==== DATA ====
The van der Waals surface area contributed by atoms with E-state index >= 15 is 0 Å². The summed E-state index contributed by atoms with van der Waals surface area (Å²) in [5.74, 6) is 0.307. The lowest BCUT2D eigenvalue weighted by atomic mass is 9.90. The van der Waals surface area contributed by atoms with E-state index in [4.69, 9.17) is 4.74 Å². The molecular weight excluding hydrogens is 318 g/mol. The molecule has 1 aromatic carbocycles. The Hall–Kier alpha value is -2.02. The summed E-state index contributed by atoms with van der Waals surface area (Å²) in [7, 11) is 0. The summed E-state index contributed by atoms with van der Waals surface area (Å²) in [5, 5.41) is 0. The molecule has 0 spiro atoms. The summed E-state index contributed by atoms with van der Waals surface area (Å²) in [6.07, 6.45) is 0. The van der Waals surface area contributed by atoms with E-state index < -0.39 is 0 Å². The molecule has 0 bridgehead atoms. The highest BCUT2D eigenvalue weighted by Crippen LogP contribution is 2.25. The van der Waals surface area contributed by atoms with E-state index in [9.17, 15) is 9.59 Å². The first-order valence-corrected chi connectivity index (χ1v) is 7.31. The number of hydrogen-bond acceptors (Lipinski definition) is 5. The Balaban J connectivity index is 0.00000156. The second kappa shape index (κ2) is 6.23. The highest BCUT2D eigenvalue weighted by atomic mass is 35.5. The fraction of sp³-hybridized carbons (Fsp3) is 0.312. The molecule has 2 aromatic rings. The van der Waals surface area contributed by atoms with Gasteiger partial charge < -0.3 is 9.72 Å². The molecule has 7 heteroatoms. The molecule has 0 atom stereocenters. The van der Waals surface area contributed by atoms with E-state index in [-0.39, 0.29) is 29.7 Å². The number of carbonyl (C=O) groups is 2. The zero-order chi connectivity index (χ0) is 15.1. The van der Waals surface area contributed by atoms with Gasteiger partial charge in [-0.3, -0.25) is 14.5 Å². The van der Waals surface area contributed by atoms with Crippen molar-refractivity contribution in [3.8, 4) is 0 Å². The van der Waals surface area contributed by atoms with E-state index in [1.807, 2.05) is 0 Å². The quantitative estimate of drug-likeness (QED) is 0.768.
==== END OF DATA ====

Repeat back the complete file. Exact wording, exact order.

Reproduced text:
The van der Waals surface area contributed by atoms with E-state index >= 15 is 0 Å². The summed E-state index contributed by atoms with van der Waals surface area (Å²) in [5.74, 6) is 0.307. The lowest BCUT2D eigenvalue weighted by atomic mass is 9.90. The van der Waals surface area contributed by atoms with E-state index in [4.69, 9.17) is 4.74 Å². The molecular weight excluding hydrogens is 318 g/mol. The molecule has 1 aromatic carbocycles. The Hall–Kier alpha value is -2.02. The summed E-state index contributed by atoms with van der Waals surface area (Å²) in [7, 11) is 0. The summed E-state index contributed by atoms with van der Waals surface area (Å²) in [5, 5.41) is 0. The molecule has 0 spiro atoms. The summed E-state index contributed by atoms with van der Waals surface area (Å²) in [6.07, 6.45) is 0. The van der Waals surface area contributed by atoms with E-state index < -0.39 is 0 Å². The molecule has 0 bridgehead atoms. The highest BCUT2D eigenvalue weighted by Crippen LogP contribution is 2.25. The van der Waals surface area contributed by atoms with E-state index in [9.17, 15) is 9.59 Å². The first-order valence-corrected chi connectivity index (χ1v) is 7.31. The number of hydrogen-bond acceptors (Lipinski definition) is 5. The Balaban J connectivity index is 0.00000156. The second kappa shape index (κ2) is 6.23. The highest BCUT2D eigenvalue weighted by atomic mass is 35.5. The fraction of sp³-hybridized carbons (Fsp3) is 0.312. The molecule has 2 aromatic rings. The van der Waals surface area contributed by atoms with Gasteiger partial charge < -0.3 is 9.72 Å². The molecule has 7 heteroatoms. The molecule has 0 atom stereocenters. The van der Waals surface area contributed by atoms with E-state index in [-0.39, 0.29) is 29.7 Å². The number of carbonyl (C=O) groups is 2. The zero-order chi connectivity index (χ0) is 15.1. The van der Waals surface area contributed by atoms with Gasteiger partial charge in [-0.3, -0.25) is 14.5 Å². The van der Waals surface area contributed by atoms with Crippen molar-refractivity contribution in [3.8, 4) is 0 Å². The van der Waals surface area contributed by atoms with E-state index in [1.807, 2.05) is 0 Å². The quantitative estimate of drug-likeness (QED) is 0.768.